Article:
Richard Ingrams’s Week: Schools learnt the wrong lesson from Soham tragedy

Related Topics

Following the infamous Soham murder case of 2002, when a school caretaker Ian Huntley was found guilty of murdering two girl pupils, the customary inquiry was put into motion. As often happens, it ignored the most important question, which was how Huntley was taken on by the school in the first place, and instead proposed a whole range of petty new regulations to stop the same sort of thing from happening again.

I don't recall the headmaster of the school ever being named in the press, though it was stated that the vetting of Huntley's job application had been farmed out to a private company. No details were given and it was not even clear whether Huntley had been required to provide any references and, if so, who had given them. It is a direct result of the failures in that case that regulations have been brought in, which resulted this week in a number of famous authors refusing to visit schools because they are required to pay £64 for a certificate proving that they are not convicted child molesters.

They are absolutely right to do so and one hopes that others – not merely authors – will follow their example and boycott schools. It is the responsibility of the schools to monitor those they employ at the risk of being exposed and penalised if it all goes wrong. They have no right to pass the buck and insist on visiting speakers providing proof of their bona fides – let alone making them pay for it.

But this sort of thing has become general practice, as I discovered recently at my local NatWest bank where I have been a customer for about 30 years. Before I could open a new deposit account I had to produce my passport, driving licence and a utility bill to prove that I was not a money-launderer.

Spot the truth amid the hoaxes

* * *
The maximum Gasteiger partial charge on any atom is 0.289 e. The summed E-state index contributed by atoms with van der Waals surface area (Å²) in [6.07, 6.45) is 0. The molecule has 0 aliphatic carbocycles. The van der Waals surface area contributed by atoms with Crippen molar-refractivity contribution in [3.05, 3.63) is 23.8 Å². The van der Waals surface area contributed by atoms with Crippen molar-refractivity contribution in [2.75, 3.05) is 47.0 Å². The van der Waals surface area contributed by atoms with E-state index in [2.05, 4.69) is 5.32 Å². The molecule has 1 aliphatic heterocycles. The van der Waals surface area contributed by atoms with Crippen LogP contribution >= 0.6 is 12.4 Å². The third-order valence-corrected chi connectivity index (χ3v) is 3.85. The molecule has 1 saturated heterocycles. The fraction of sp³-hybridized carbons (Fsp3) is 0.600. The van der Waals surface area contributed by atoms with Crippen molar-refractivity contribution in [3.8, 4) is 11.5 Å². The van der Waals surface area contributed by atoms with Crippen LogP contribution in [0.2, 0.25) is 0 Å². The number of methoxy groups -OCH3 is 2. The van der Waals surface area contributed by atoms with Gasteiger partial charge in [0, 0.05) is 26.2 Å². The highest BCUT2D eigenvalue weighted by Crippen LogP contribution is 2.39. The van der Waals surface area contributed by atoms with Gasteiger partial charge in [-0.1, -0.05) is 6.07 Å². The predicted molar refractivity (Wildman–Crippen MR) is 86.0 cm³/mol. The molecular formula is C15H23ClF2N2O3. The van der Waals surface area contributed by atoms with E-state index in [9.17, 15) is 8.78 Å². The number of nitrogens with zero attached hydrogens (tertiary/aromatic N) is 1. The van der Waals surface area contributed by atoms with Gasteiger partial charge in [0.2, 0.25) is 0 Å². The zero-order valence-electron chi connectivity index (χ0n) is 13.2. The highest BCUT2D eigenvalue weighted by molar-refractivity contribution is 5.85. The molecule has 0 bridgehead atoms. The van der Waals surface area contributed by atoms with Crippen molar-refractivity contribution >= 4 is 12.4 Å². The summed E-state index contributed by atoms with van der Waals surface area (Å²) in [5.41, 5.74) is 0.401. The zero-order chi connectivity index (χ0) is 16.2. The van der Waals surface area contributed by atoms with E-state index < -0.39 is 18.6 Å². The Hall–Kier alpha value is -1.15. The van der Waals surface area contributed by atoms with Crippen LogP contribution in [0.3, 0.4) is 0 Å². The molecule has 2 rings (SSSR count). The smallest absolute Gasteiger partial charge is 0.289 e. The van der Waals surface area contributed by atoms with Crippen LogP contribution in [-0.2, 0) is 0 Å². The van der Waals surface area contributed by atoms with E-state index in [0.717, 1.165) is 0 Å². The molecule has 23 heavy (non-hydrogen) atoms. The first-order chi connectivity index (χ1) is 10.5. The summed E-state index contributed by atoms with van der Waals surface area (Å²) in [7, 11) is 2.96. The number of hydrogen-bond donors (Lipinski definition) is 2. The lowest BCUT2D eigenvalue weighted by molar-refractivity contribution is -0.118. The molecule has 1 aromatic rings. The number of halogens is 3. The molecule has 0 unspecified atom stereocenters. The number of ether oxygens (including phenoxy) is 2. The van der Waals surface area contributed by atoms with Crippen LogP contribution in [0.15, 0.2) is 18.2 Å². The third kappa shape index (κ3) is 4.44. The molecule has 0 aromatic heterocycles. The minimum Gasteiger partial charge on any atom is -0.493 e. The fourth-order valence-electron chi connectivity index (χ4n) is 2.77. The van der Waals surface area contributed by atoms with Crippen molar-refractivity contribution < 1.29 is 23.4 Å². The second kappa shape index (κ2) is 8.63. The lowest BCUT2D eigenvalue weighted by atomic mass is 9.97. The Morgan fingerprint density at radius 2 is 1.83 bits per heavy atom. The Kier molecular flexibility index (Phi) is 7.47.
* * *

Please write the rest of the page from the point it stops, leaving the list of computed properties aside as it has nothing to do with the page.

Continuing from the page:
I suppose I ought to apologise to David Miliband. Three weeks ago, following a report in The Times, I quoted something which he had put on his website following the death of Michael Jackson. "Nobody has soared so high and dived so low. RIP Michael."

Thanks to the Daily Mail we now know that David Miliband never wrote this. Crowing over the fact that Sky News and people like me had been taken in, the Mail revealed that the Jackson quote had in fact been a hoax.

But not a very good one, they might have added, because although Miliband never said what was reported, he could perfectly well have done so. After all, it is almost de rigueur for today's politicians to demonstrate whenever possible a passion for pop music. When David Cameron, for example, was busy introducing himself to the British public he was asked the crucial question: did he prefer Blur or Oasis? I can't remember what answer he gave, but supposing he had said he didn't care for either of them and actually liked listening to Mozart, we should never have heard of him again.

Perhaps it will be shown that Ed Balls the Education Minister who recently was revealed "Twittering" on the internet and describing how he had made himself a Chinese meal has also been the victim of a hoaxer.

The truth of the matter is that nothing nowadays is too improbable or grotesque not to have been said by one of our leading politicians. And perhaps that ought to be a matter of some concern to the rest of us.

Approval from the Vatican – what would Oscar have thought?

Astonishment and a certain amount of ridicule have greeted the praise lavished on Oscar Wilde by the Vatican's official newspaper L'Osservatore Romano this week.

That is because Oscar is nowadays remembered only as a gay icon or, as The Independent reported yesterday, "a flamboyant and robust homosexual who delighted in outrage and scandalising Victorian society". A far cry, in other words, from the stuffy old Catholic church which is still, in the 21st century, riddled with debilitating homophobia.

It is overlooked – and for all I know the Vatican may have overlooked it as well – that aside from the plays and the witty epigrams, Oscar Wilde wrote movingly and at length about Jesus Christ both in The Soul of Man Under Socialism and De Profundis, written while he was serving a prison sentence in Reading jail. His thoughts may not have been wholly orthodox but there is no doubting the sincerity:

"With a width and wonder of imagination that fills one almost with awe, he took the entire world of the inarticulate, the voiceless world of pain as his kingdom, and made of himself its eternal mouthpiece. Those of whom I have spoken, who are dumb under oppression and 'whose silence is heard only of God' he chose as his brothers. He sought to become eyes to the blind, ears to the deaf and a cry in the lips of those whose tongues had been tied."